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What are Night Terrors and what can I do to help?
My child has started having night terrors. Why is this happening and how I can help him when he's distressed?
Night terrors are common in children aged three to eight years, though they can happen much earlier. They should not be confused with nightmares, which are quite different. A child may wake up from a bad dream and remember what it was about. A youngster experiencing a night terror, on the other hand, may thrash around, scream, panic and not recognise you, even when they have their eyes open. And they won’t have any recollection of what happened.
The first time it happens can be terrifying for a new parent, especially when your child doesn’t react to your attempts to comfort them. Try not to worry - these episodes will pass but you can inform yourself on how best to help your child cope with them.
Night terrors or just a nightmare? In most children, night terrors occur during the early part of the night, so within the first three hours of going to sleep, and can go on for several minutes. They may seem to an on-looker like bad dreams but they present in a more dramatic way. While nightmares happen during dream (REM) sleep, night terrors occur during deep non-REM sleep, and are a sudden reaction of fear that takes place as the child moves from one phase of sleep to another.
While most children will have a nightmare from time to time, night terrors occur in fewer than 6% of youngsters, and are more common in boys. But they don’t cause any long-term psychological harm and your child will grow out of them. So what causes these scary experiences and can anything be done to stop them? Experts believe that night terrors are caused by over-arousal of the central nervous system (CNS) during sleep. This can happen because while the CNS regulates sleep and waking brain activity, in young children it is still developing and maturing. In some cases night terrors can be inherited. More than eight out of ten children who experience them have family members who suffered similar sleep disturbances, including sleepwalking. Children who are over-tired, stressed or ill can be more prone to night terrors, as can youngsters who have just started taking a new medication, or are sleeping in an unfamiliar environment. A night terror can also be triggered by anything that causes your child to wake from a deep sleep, such as excitement, anxiety, sudden noise or needing to go to the toilet.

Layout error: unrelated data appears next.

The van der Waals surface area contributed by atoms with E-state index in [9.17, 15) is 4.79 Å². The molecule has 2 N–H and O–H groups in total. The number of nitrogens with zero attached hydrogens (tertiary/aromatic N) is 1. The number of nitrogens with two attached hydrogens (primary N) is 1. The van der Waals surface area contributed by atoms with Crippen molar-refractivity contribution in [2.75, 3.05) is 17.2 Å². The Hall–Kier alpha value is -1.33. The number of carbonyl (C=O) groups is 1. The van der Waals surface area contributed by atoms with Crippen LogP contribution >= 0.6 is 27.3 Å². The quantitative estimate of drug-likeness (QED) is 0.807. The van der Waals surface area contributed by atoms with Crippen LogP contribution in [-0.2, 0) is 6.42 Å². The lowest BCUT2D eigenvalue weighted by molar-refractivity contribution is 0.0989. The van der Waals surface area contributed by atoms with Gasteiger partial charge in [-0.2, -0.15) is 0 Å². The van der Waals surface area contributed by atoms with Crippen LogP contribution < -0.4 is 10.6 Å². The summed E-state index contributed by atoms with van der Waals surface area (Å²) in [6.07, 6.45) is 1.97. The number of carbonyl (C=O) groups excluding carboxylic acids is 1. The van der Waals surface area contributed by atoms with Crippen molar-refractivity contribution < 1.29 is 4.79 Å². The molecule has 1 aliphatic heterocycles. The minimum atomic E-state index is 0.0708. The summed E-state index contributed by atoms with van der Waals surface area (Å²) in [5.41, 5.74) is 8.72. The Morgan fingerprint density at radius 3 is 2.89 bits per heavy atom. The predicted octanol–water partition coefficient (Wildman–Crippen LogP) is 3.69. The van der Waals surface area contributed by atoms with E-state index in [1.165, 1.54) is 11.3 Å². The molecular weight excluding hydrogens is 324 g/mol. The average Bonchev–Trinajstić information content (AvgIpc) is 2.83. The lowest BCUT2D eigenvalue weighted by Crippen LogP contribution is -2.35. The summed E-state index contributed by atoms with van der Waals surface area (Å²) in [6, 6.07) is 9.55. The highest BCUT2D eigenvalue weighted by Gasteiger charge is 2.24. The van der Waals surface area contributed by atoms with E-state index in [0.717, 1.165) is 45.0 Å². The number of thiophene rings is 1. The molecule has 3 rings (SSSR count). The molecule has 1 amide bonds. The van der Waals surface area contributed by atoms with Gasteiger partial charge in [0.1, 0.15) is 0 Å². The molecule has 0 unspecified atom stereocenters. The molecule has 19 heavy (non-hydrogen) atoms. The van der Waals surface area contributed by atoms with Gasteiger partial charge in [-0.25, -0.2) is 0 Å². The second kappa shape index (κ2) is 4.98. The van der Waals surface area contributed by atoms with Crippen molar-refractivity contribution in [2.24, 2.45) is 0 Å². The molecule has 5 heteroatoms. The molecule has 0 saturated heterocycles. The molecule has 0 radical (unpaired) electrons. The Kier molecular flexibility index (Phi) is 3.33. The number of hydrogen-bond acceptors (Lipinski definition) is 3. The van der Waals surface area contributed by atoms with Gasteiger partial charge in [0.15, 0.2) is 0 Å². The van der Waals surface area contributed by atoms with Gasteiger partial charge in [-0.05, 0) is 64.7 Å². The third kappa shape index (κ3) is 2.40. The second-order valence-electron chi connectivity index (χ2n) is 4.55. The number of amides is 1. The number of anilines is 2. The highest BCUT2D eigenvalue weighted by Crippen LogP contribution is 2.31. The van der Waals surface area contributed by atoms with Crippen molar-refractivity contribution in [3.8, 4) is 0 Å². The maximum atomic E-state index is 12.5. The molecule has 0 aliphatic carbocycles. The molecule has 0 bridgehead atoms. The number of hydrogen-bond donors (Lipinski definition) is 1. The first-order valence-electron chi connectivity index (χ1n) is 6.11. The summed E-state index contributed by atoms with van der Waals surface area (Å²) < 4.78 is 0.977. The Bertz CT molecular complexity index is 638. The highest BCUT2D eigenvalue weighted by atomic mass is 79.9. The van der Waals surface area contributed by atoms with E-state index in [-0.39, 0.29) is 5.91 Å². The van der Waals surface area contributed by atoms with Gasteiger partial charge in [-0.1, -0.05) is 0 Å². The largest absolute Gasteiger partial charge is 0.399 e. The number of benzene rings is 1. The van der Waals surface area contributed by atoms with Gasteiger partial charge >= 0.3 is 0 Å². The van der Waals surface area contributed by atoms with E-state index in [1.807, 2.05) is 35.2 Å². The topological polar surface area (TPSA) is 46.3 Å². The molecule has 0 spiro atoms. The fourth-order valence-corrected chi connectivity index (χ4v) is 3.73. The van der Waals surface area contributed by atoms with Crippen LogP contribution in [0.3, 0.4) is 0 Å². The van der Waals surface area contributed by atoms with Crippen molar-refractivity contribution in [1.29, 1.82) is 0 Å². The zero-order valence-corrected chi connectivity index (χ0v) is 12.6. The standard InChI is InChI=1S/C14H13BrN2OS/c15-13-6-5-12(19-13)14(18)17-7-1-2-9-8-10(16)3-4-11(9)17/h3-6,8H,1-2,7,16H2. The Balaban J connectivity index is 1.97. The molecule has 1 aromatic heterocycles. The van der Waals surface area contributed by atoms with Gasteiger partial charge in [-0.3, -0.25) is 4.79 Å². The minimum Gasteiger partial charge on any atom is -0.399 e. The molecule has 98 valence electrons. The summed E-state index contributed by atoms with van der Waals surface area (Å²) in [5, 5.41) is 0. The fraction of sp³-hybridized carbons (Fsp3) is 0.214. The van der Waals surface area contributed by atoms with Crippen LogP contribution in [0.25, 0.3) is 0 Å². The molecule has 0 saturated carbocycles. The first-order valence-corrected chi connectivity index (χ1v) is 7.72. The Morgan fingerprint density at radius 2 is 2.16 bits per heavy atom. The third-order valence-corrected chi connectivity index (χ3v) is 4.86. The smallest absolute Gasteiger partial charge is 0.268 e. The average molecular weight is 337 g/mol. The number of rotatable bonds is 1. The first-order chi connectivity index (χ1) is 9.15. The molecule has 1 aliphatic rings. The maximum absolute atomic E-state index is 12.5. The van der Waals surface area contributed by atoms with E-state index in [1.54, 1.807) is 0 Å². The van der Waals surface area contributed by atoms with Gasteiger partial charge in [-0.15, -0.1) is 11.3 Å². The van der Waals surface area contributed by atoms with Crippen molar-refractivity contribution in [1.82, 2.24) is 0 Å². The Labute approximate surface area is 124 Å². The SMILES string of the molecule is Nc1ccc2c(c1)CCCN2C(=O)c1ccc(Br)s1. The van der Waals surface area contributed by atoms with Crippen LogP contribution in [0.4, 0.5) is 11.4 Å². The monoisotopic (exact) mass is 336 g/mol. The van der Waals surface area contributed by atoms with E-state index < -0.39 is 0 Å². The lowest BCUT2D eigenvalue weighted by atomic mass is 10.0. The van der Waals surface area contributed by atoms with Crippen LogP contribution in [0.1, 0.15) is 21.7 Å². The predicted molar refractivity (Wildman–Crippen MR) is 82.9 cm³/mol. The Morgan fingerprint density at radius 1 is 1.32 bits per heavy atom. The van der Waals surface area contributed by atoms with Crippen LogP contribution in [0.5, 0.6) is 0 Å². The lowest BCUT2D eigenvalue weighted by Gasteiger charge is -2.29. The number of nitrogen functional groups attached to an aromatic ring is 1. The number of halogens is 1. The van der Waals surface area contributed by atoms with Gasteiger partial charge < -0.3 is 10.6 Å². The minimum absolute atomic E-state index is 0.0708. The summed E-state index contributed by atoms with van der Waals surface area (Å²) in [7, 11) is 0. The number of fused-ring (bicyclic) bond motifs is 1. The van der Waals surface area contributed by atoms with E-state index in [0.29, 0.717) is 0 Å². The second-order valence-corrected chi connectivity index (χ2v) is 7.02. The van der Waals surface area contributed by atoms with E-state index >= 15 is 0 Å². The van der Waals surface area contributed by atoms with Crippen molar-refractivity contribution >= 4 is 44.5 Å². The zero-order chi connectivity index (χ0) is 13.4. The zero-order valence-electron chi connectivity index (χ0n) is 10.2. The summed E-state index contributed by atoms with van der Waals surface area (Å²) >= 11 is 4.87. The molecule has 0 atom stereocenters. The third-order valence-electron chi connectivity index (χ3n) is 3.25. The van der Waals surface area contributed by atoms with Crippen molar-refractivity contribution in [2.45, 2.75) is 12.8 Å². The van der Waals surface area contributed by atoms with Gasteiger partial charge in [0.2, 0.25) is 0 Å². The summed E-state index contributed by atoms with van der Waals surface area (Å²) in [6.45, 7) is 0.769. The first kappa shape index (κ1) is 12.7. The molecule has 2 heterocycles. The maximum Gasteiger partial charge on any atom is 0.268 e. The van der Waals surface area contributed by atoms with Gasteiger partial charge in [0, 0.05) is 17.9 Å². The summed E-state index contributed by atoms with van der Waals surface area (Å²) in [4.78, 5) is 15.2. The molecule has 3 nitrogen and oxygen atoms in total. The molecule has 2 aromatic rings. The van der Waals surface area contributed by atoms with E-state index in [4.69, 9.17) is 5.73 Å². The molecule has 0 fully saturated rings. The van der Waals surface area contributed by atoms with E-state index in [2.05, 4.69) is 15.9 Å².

What can I do? For parents it can be frightening and upsetting watching a child going through a night terror, but try not to panic. Experts say the best way of reacting is to remain calm and to wait for it to subside, while making sure your child doesn’t harm themselves when thrashing around. Don’t try to wake up your child, as this often doesn’t work or can leave the child feeling agitated, confused and disorientated. Usually, a child having a night terror will settle down and go back to sleep within a few minutes.
While there is no treatment for night terrors, you can help to prevent them with a few simple measures. Try to ensure your child goes to bed stress-free and feeling relaxed. A bed-time routine might help establish calm, and this includes making sure they go to the toilet before settling down for the night. But don’t allow your child to stay up too late. Over-tiredness can be a cause of the problem.
Your child probably won’t remember the experience, but you should still be mindful that it could be a sign that they are feeling insecure and need reassurance such as following their first day at nursery. If you’re worried that night terrors occur repeatedly and too frequently then contact your doctor, who might refer your child to a sleep specialist. A GP may also be able to diagnose a physical reason for the night-time disturbances, for example, enlarged tonsils which can cause breathing problems.
Further reading http://www.nhs.uk/conditions/night-terrors/Pages/Introduction.aspx http://kidshealth.org/en/parents/terrors.html http://www.babycenter.com/0_night-terrors-why-they-happen-and-what-to-do-about-them_142.bc Written for the Pre-school Learning Alliance by Dorothy Lepkowska. Related Articles